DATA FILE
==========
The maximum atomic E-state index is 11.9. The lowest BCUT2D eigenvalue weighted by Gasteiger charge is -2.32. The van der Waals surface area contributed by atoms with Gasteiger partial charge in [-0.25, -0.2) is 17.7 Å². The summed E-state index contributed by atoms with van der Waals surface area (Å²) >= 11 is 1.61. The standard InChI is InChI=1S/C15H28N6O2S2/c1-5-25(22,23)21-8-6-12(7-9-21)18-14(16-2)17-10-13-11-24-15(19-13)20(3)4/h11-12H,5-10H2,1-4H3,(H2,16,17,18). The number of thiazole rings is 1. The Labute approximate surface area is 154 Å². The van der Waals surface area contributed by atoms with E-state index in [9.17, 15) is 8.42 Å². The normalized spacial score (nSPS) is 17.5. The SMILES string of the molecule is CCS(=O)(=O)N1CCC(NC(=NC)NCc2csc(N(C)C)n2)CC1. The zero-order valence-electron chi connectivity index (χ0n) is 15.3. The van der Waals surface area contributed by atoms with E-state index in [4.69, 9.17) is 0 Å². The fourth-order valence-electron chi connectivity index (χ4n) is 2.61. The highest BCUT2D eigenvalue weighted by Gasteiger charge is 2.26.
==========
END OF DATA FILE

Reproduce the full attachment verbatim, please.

The maximum atomic E-state index is 11.9. The lowest BCUT2D eigenvalue weighted by Gasteiger charge is -2.32. The van der Waals surface area contributed by atoms with Gasteiger partial charge in [-0.25, -0.2) is 17.7 Å². The summed E-state index contributed by atoms with van der Waals surface area (Å²) >= 11 is 1.61. The standard InChI is InChI=1S/C15H28N6O2S2/c1-5-25(22,23)21-8-6-12(7-9-21)18-14(16-2)17-10-13-11-24-15(19-13)20(3)4/h11-12H,5-10H2,1-4H3,(H2,16,17,18). The number of thiazole rings is 1. The Labute approximate surface area is 154 Å². The van der Waals surface area contributed by atoms with E-state index in [9.17, 15) is 8.42 Å². The normalized spacial score (nSPS) is 17.5. The SMILES string of the molecule is CCS(=O)(=O)N1CCC(NC(=NC)NCc2csc(N(C)C)n2)CC1. The zero-order valence-electron chi connectivity index (χ0n) is 15.3. The van der Waals surface area contributed by atoms with E-state index in [4.69, 9.17) is 0 Å². The fourth-order valence-electron chi connectivity index (χ4n) is 2.61. The highest BCUT2D eigenvalue weighted by Gasteiger charge is 2.26.